In May 2010, Private First Class Bradley Manning was arrested in Iraq on suspicion of passing classified information to the whistle-blowing website Wikileaks. In July of that year he was transferred to the United States and put into solitary confinement at the Marine Corps brig in Quantico, Virginia.

The information that he is alleged to have leaked has exposed official malfeasance and war crimes, including the casual slaughter of civilians, committed by US soldiers in Iraq and Afghanistan. In response to his exemplary courage and service to the ideals of transparency and democracy, the Unites States government has charged him with over twenty crimes, carrying penalties up to and including death.

While in custody, he has been subjected to immoral and degrading treatment. His status as a “maximum custody detainee” allows him to be held in solitary confinement for twenty three hours out of every day. He is allowed one hour of supervised exercise a day, during which he is permitted to walk around a room. At all other times he sits alone in his cell. His bed has no pillow or sheets.

It is recognized that extended periods of isolation such as one would experience in solitary confinement are tantamount to torture. Glenn Greenwald, whose article on Manning’s treatment can be viewed here, has collected the opinions of several experts: according to an article in The Journal of the American Academy of Psychiatry, “solitary confinement is recognized as difficult to withstand; indeed, psychological stressors such as isolation can be as clinically distressing as physical torture.” In 2006, the National Commission on America’s Prisons published a report stating that “prisoners end up locked in their cells 23 hours a day, every day… is so severe that people end up completely isolated, living in what can only be described as torturous conditions.” John McCain, who endured solitary confinement as a prisoner of war in Vietnam, said, “it’s an awful thing, solitary. It crushes your spirit and weakens your resistance more effectively than any other form of mistreatment.” In order to counteract the psychological effects of his confinement, Manning’s guards have forcibly injected him with psychiatric medication, in spite of the opinion of psychiatrists that have seen him that he is in otherwise perfect mental health. Both the United Nations Convention Against Torture and the Irish Criminal Justice (United Nations Convention against Torture) Act of 2000 recognize the intentional infliction of mental suffering to be a form of torture.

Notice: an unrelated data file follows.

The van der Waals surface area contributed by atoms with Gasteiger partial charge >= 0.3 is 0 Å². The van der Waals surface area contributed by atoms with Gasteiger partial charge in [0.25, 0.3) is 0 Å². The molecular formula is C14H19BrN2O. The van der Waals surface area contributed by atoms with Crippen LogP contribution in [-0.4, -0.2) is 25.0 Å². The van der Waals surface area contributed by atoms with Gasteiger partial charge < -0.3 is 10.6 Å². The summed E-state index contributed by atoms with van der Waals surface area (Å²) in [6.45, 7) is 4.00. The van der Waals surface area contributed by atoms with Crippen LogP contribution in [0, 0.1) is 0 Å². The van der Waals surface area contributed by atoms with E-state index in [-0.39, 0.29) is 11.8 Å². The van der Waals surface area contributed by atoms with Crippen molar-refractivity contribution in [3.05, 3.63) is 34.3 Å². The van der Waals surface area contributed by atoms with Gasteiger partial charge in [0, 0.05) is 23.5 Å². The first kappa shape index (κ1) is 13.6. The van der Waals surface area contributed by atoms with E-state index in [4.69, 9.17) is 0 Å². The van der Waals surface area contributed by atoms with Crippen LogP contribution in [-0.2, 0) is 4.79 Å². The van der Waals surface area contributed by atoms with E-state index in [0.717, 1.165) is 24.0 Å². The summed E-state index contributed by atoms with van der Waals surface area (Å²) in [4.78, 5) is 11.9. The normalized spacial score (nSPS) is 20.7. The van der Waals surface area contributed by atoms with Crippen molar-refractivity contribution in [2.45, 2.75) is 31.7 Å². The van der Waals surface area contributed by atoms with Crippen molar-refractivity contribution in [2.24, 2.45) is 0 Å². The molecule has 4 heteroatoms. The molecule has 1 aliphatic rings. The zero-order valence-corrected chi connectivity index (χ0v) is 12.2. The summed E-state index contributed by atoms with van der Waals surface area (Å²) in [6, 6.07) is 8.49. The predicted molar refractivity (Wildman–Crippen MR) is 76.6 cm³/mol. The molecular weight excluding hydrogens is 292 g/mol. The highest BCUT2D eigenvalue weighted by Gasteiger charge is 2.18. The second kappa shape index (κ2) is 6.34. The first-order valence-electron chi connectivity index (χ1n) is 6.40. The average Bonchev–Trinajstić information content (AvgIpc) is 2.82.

The army has attempted to justify this and other punitive measures by saying that he is a suicide risk and has therefore been placed on a Prevention of Injury order. In March 2011 David Coombs, his military defense counsel, sent a letter signed by Manning to the U.S. military. In it Manning describes the arbitrary and unjust treatment he received. He tells how, after receiving a clean bill of mental health from the brig psychiatrist, he was kept on a Prevention of Injury status, unlike other detainees who are soon transferred out of solitary confinement and have other restrictions removed.

Manning is allowed to have one book in his cell at a time, but no pens or pencils. This is ostensibly to prevent him from harming himself. At one point his guards took his glasses, leaving him to sit alone “in essential blindness.” After an incident in March of this year, during which he tried to point out the absurdity of the Prevention of Injury order, saying that if he really wanted to hurt himself he could conceivably do it with the waste-band of his underwear, the brig guards have taken all his clothes every night. He is required to sleep naked in his empty cell and stand naked outside it in the morning, in full view of the other detainees.

The aim of these degrading measures, apart from the amusement of the guards involved, seems to be Manning’s utter humiliation. His defense is of the opinion that they constitute cruel and unusual punishment, against which the Eighth Amendment to the United States Constitution and the UN Convention Against Torture afford protection.

Sources within Obama’s administration also objected to Manning’s treatment. Philip J. Crowley, former United States Assistant Secretary of State for Public Affairs, called it “ridiculous and counterproductive and stupid.” Three days later he resigned. Obama, meanwhile, upheld the legitimacy of the treatment when questioned: “I actually asked the Pentagon whether or not the procedures that have been taken in terms of his confinement are appropriate and are meeting our basic standards. They assured me that they are.” This makes a mockery of his supposed commitment to ending torture and demonstrates his complicity in the mistreatment of Bradley Manning.